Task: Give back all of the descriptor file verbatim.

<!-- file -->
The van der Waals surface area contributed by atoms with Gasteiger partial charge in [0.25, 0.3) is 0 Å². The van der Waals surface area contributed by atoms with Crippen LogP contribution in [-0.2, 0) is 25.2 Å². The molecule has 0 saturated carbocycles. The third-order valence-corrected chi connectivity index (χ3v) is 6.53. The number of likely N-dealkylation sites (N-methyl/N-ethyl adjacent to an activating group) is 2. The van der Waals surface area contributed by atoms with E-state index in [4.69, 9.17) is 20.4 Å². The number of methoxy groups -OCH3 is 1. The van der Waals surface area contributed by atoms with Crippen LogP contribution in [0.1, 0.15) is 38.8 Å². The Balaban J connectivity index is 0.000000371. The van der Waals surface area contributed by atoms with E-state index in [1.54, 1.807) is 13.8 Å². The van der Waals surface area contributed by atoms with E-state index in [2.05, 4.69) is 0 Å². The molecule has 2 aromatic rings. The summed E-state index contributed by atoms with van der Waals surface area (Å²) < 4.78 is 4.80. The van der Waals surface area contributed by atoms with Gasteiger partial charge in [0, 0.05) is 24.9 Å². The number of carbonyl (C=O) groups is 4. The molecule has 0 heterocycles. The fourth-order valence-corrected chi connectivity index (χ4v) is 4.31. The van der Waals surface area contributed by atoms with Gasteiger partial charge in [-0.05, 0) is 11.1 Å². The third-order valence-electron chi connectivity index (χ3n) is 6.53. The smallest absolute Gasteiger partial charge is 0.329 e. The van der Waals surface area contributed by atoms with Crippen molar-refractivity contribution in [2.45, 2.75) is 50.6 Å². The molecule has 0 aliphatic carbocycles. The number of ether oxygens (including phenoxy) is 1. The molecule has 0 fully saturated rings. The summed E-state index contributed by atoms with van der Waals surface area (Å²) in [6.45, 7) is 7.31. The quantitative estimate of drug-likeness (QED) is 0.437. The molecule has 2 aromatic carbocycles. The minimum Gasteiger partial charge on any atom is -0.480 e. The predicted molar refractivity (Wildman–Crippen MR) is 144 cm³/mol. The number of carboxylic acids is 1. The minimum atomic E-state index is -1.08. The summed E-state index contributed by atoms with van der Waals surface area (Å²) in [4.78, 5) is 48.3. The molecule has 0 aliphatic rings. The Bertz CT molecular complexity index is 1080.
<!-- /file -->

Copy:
The van der Waals surface area contributed by atoms with Gasteiger partial charge in [0.25, 0.3) is 0 Å². The van der Waals surface area contributed by atoms with Crippen LogP contribution in [-0.2, 0) is 25.2 Å². The molecule has 0 saturated carbocycles. The third-order valence-corrected chi connectivity index (χ3v) is 6.53. The number of likely N-dealkylation sites (N-methyl/N-ethyl adjacent to an activating group) is 2. The van der Waals surface area contributed by atoms with E-state index in [4.69, 9.17) is 20.4 Å². The number of methoxy groups -OCH3 is 1. The van der Waals surface area contributed by atoms with Crippen LogP contribution in [0.1, 0.15) is 38.8 Å². The Balaban J connectivity index is 0.000000371. The van der Waals surface area contributed by atoms with E-state index in [1.54, 1.807) is 13.8 Å². The van der Waals surface area contributed by atoms with E-state index in [2.05, 4.69) is 0 Å². The molecule has 2 aromatic rings. The summed E-state index contributed by atoms with van der Waals surface area (Å²) < 4.78 is 4.80. The van der Waals surface area contributed by atoms with Gasteiger partial charge in [0, 0.05) is 24.9 Å². The number of carbonyl (C=O) groups is 4. The molecule has 0 heterocycles. The fourth-order valence-corrected chi connectivity index (χ4v) is 4.31. The van der Waals surface area contributed by atoms with Gasteiger partial charge in [-0.05, 0) is 11.1 Å². The third-order valence-electron chi connectivity index (χ3n) is 6.53. The smallest absolute Gasteiger partial charge is 0.329 e. The van der Waals surface area contributed by atoms with Crippen molar-refractivity contribution in [2.45, 2.75) is 50.6 Å². The molecule has 0 aliphatic carbocycles. The number of ether oxygens (including phenoxy) is 1. The molecule has 0 fully saturated rings. The summed E-state index contributed by atoms with van der Waals surface area (Å²) in [6.45, 7) is 7.31. The quantitative estimate of drug-likeness (QED) is 0.437. The molecule has 2 aromatic carbocycles. The minimum Gasteiger partial charge on any atom is -0.480 e. The predicted molar refractivity (Wildman–Crippen MR) is 144 cm³/mol. The number of carboxylic acids is 1. The minimum atomic E-state index is -1.08. The summed E-state index contributed by atoms with van der Waals surface area (Å²) in [4.78, 5) is 48.3. The molecule has 0 aliphatic rings. The Bertz CT molecular complexity index is 1080.